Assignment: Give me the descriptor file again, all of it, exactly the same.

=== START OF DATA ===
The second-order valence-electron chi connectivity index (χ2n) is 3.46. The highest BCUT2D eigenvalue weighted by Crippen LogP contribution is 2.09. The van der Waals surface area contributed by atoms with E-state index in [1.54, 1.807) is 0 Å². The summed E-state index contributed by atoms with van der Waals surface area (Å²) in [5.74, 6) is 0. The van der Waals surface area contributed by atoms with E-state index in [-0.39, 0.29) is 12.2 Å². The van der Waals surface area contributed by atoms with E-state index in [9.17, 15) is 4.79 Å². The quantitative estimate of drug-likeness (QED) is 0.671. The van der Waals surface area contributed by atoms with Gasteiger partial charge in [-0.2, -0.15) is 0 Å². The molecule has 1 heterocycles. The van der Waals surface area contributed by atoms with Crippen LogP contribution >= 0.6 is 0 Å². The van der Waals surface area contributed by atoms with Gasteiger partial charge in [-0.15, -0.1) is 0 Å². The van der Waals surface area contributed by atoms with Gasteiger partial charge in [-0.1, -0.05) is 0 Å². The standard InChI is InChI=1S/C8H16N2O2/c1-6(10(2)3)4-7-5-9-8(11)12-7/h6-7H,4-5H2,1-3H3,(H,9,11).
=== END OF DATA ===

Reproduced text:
The second-order valence-electron chi connectivity index (χ2n) is 3.46. The highest BCUT2D eigenvalue weighted by Crippen LogP contribution is 2.09. The van der Waals surface area contributed by atoms with E-state index in [1.54, 1.807) is 0 Å². The summed E-state index contributed by atoms with van der Waals surface area (Å²) in [5.74, 6) is 0. The van der Waals surface area contributed by atoms with E-state index in [-0.39, 0.29) is 12.2 Å². The van der Waals surface area contributed by atoms with E-state index in [9.17, 15) is 4.79 Å². The quantitative estimate of drug-likeness (QED) is 0.671. The van der Waals surface area contributed by atoms with Gasteiger partial charge in [-0.2, -0.15) is 0 Å². The molecule has 1 heterocycles. The van der Waals surface area contributed by atoms with Crippen LogP contribution >= 0.6 is 0 Å². The van der Waals surface area contributed by atoms with Gasteiger partial charge in [-0.15, -0.1) is 0 Å². The van der Waals surface area contributed by atoms with Gasteiger partial charge in [-0.1, -0.05) is 0 Å². The standard InChI is InChI=1S/C8H16N2O2/c1-6(10(2)3)4-7-5-9-8(11)12-7/h6-7H,4-5H2,1-3H3,(H,9,11).